The World Bank today listed Nigeria, South Africa, and Angola as top regional economies that contributed about 60 percent of sub-Saharan Africa’s annual Gross Domestic Product (GDP) in 2017.
The Managing Director, International Monetary Fund (IMF), Christine Lagarde, said that Sub-Saharan Africa remained on course for economic growth of 3.1 percent this year, marginally slower than it previously forecast but faster than last year, based on rising commodity prices.
Sub-Saharan African economies were hit hard by a crash in commodity prices which slowed growth, slashed government revenues and weakened several of the currencies on the continent. Growth was 1.5 percent in 2016, the lowest in more than two decades, before rising to an estimated 2.6 percent last year.
Lagarde stressed that by 2020 growth in the region should pick up to 3.7 percent.
“While Nigeria, South Africa, and Angola are expected to see a gradual pick-up in growth, economic expansion will continue at a solid pace in the West African Economic and Monetary Union (WAEMU), and strengthen in most of East Africa,” the bank said in its Africa’s Pulse report for April.
“These forecasts are predicated on the expectations that oil and metals prices will remain stable, expansion in global trade will stay robust, and external financial market conditions will continue to be supportive.”
In January, the World Bank’s Global Economic Prospects report forecast growth in sub-Saharan Africa would rise to 3.2 percent in 2018.
The bank noted that Nigeria was experiencing a recovery in oil output, pointing out however that hurdles in non-oil industries and services will be a drag on activity.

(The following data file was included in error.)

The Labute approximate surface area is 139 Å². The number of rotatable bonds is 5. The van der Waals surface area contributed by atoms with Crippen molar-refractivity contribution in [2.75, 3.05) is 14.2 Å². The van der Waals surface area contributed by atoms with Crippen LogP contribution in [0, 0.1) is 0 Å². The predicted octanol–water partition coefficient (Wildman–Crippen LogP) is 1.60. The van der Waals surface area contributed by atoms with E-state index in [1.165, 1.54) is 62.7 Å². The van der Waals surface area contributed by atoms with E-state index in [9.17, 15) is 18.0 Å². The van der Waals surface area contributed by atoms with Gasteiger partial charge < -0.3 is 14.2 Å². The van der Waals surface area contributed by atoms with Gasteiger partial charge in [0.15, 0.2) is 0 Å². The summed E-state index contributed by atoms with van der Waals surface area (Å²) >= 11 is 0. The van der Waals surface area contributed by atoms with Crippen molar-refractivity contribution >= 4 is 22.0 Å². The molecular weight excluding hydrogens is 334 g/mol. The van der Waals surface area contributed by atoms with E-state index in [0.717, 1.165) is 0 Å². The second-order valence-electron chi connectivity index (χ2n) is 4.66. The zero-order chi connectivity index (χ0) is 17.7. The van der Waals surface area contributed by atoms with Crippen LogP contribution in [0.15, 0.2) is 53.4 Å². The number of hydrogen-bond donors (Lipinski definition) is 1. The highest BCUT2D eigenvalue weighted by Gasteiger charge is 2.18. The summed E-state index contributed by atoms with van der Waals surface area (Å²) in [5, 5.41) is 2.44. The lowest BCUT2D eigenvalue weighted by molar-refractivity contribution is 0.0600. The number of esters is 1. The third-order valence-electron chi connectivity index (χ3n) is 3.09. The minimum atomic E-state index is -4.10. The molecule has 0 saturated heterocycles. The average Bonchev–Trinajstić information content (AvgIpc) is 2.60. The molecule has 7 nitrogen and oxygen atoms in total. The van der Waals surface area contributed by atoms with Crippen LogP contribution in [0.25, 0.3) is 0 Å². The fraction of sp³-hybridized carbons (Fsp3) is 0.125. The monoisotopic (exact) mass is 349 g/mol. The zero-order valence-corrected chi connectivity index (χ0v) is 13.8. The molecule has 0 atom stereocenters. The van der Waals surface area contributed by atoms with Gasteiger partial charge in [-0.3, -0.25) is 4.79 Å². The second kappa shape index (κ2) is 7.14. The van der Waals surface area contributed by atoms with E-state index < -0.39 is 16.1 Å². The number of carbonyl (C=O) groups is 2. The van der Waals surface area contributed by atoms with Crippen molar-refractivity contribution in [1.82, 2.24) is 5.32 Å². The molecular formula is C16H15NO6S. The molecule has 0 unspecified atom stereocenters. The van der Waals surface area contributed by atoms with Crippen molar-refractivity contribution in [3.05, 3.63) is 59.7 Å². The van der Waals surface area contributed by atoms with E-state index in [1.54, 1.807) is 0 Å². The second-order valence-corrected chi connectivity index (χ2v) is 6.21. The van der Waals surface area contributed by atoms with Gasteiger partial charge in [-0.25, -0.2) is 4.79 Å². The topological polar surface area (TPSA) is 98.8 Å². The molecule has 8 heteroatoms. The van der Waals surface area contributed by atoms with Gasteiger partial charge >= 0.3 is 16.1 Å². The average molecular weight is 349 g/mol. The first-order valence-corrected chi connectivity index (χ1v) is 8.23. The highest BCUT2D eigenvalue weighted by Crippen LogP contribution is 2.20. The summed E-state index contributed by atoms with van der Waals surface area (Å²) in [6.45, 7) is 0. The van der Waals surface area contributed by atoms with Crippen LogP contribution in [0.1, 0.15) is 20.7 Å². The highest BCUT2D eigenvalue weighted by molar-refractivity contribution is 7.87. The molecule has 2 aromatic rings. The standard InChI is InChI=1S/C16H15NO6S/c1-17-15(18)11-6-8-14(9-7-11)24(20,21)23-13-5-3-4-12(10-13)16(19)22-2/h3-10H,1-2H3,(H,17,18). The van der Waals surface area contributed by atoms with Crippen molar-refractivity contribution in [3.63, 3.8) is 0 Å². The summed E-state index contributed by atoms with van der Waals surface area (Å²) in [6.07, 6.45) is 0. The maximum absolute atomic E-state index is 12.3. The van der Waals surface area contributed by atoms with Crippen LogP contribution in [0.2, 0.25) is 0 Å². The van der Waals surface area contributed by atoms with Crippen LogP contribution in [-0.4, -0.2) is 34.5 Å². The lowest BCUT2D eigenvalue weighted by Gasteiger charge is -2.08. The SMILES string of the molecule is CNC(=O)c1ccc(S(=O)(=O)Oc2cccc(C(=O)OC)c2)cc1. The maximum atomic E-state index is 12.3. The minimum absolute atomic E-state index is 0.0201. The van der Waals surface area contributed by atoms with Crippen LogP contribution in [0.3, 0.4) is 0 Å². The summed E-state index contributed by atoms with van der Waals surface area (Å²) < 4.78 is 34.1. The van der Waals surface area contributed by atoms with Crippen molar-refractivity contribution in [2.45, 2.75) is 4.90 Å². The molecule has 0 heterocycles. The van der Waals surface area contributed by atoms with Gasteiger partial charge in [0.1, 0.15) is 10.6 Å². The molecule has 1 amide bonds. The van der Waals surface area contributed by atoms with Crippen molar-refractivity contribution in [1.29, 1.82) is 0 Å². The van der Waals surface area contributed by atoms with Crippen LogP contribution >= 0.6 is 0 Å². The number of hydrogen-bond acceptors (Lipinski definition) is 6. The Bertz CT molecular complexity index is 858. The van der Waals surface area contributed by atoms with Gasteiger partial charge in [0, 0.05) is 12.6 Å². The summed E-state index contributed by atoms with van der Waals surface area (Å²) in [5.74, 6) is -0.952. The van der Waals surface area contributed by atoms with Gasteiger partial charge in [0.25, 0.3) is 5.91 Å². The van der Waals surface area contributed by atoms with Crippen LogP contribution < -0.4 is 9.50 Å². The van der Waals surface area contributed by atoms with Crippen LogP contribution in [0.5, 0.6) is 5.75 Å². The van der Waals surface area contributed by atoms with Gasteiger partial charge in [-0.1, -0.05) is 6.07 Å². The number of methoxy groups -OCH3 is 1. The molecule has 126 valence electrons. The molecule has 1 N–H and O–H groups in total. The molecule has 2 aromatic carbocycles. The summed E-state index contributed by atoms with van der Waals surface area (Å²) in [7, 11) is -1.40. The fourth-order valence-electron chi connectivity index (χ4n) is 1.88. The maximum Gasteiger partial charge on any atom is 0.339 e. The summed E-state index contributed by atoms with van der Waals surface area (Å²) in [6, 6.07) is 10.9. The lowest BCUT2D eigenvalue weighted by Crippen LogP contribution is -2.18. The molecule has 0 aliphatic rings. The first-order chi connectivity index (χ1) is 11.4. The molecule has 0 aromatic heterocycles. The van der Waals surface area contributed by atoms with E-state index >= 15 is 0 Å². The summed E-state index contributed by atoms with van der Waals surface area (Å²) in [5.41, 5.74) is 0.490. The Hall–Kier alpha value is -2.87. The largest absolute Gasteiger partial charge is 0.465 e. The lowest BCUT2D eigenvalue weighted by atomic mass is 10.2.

“In Angola, the revisions reflect the expectation that a more efficient foreign exchange allocation system, increased the availability of foreign exchange due to higher oil prices, rising natural gas production, and improved business sentiment would help support the rebound in economic activity,” the bank said.
Albert Zeufack, Chief Economist, Africa, said this on Wednesday in Washington, at the launch of Africa’s Pulse, a bi-annual analysis of the state of African economies conducted by the World Bank that though growth had rebounded in Africa, it was not enough as the continent was still far from the pre-crisis growth levels.
He said the growth forecasts were premised on expectations that the prices of oil and metals would remain stable, adding that the forecast was also based on expectation that governments in the region would implement reforms to address macroeconomic imbalances and boost investment.
Zeufack also said Africa must leverage on innovation to provide access to affordable and sustainable electricity.
“African governments must speed up and deepen macroeconomic and structural reforms to achieve high and sustained levels of growth.
“By fully embracing technology and leveraging innovation, Africa can boost productivity across and within sectors, and accelerate growth,” said Zeufack.